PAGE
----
Instructor: Matthew Bagger
Course: REL 360: Popular Culture/Cultural Humanities
Audience: Undergraduates

Offered each semester, this one-credit hour course requires students to attend four monthly films along with either the Day Lecture or the Aronov Lecture, and then to write a small number of brief commentaries on these events/issues, some of which appear on the department’s blog.

The fall 2015 theme was “Selling Religion: Religion and Entrepreneurial Practice,” and students viewed Spirited Away, Elmer GantryKumaré, and the video discussed in this year’s Day Lecture.

What are the goals of REL 360?

The goals of REL 360 include encouraging the students to apply the skills of critical analysis to products of pop culture, particularly films. It also asks them to hone their abilities to convey their ideas in a non-traditional public medium, the blog.

What makes this course different from the others you teach?

The focus on films that do not necessarily present themselves as “religious” rather than texts that identify themselves as “religious” (or comparable culturally specific terms) is unique among the classes I teach. The department faculty collaborate when their expertise is relevant, so there’s more occasion for faculty interaction than in most courses.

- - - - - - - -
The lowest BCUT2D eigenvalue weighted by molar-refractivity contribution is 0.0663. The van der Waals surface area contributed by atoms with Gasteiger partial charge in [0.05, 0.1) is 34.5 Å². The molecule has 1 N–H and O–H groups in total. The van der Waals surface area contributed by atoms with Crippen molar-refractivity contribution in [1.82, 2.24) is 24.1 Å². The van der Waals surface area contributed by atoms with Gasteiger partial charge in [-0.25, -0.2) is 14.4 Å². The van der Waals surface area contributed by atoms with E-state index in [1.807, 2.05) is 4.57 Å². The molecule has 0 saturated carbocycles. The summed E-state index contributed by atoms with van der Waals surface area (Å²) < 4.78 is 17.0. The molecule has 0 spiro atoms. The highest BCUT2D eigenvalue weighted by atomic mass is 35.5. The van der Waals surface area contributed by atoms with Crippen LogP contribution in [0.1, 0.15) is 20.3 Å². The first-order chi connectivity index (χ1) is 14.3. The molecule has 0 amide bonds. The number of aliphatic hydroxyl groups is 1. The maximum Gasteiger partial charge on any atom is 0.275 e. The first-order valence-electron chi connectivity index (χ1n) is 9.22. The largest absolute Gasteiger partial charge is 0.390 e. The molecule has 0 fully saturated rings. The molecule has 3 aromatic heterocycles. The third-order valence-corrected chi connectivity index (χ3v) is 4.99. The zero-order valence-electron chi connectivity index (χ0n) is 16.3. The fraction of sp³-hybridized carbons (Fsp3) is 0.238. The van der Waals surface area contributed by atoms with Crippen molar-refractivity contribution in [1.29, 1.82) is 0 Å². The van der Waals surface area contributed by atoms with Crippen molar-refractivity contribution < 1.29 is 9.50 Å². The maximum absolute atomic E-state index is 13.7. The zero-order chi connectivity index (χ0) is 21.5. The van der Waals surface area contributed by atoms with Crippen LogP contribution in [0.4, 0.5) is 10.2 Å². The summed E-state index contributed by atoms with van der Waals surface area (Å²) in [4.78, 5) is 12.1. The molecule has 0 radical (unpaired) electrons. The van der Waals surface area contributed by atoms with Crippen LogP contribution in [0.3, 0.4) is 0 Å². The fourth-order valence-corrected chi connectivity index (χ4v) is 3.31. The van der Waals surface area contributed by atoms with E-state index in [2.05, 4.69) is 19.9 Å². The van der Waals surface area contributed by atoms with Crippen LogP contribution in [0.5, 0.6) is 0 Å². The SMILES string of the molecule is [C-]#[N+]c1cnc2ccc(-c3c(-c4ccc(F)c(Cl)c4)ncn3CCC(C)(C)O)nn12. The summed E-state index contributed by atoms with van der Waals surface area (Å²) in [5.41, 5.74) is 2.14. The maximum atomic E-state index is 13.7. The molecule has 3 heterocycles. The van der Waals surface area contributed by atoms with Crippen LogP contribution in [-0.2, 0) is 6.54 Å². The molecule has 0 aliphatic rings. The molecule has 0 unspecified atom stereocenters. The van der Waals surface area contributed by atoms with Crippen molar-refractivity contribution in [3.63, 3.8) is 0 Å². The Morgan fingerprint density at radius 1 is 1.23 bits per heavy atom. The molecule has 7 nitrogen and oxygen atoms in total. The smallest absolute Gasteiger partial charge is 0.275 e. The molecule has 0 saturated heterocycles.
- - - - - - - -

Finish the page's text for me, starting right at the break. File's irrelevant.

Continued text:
What are your key teaching strategies?

We discuss the films and lectures. The students write response papers, one of which they revise to appear on the religious studies department’s blog.

Since students can take REL 360 more than once, how do you keep the material fresh?

The films selected are keyed to the topic of the department’s guest lectures, the Day Lecture and the Aranov Lecture, so the films and the theme of the course are different every time it is offered.

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